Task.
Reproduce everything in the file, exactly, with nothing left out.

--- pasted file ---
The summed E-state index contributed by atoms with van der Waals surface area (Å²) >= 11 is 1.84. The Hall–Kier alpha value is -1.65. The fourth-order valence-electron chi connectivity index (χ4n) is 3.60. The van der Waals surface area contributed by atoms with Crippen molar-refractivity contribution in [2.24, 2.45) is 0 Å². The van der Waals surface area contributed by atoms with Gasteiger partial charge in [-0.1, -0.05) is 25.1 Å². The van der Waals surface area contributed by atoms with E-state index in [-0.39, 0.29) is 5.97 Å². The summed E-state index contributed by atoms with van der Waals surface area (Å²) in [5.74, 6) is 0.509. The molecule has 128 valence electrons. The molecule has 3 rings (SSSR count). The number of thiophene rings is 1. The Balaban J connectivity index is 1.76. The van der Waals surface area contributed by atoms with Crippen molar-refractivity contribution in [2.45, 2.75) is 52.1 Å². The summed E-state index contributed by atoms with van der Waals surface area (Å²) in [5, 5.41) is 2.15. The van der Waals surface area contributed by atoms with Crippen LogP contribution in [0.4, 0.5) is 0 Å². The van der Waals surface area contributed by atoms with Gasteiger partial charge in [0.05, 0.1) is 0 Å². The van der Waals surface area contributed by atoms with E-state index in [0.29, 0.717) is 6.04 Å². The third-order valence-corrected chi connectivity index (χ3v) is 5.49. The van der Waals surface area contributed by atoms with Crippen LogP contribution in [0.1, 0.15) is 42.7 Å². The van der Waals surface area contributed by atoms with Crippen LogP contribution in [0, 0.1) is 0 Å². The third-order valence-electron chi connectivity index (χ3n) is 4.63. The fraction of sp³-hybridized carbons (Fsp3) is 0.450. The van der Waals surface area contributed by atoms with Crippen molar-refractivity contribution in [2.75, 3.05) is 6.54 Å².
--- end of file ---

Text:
The summed E-state index contributed by atoms with van der Waals surface area (Å²) >= 11 is 1.84. The Hall–Kier alpha value is -1.65. The fourth-order valence-electron chi connectivity index (χ4n) is 3.60. The van der Waals surface area contributed by atoms with Crippen molar-refractivity contribution in [2.24, 2.45) is 0 Å². The van der Waals surface area contributed by atoms with Gasteiger partial charge in [-0.1, -0.05) is 25.1 Å². The van der Waals surface area contributed by atoms with E-state index in [-0.39, 0.29) is 5.97 Å². The summed E-state index contributed by atoms with van der Waals surface area (Å²) in [5.74, 6) is 0.509. The molecule has 128 valence electrons. The molecule has 3 rings (SSSR count). The number of thiophene rings is 1. The Balaban J connectivity index is 1.76. The van der Waals surface area contributed by atoms with Crippen molar-refractivity contribution in [2.45, 2.75) is 52.1 Å². The summed E-state index contributed by atoms with van der Waals surface area (Å²) in [5, 5.41) is 2.15. The van der Waals surface area contributed by atoms with Crippen LogP contribution in [0.4, 0.5) is 0 Å². The van der Waals surface area contributed by atoms with Gasteiger partial charge in [0.05, 0.1) is 0 Å². The van der Waals surface area contributed by atoms with E-state index in [0.29, 0.717) is 6.04 Å². The third-order valence-corrected chi connectivity index (χ3v) is 5.49. The van der Waals surface area contributed by atoms with Crippen LogP contribution in [0.1, 0.15) is 42.7 Å². The van der Waals surface area contributed by atoms with Crippen LogP contribution in [0, 0.1) is 0 Å². The third-order valence-electron chi connectivity index (χ3n) is 4.63. The fraction of sp³-hybridized carbons (Fsp3) is 0.450. The van der Waals surface area contributed by atoms with Crippen molar-refractivity contribution in [2.75, 3.05) is 6.54 Å².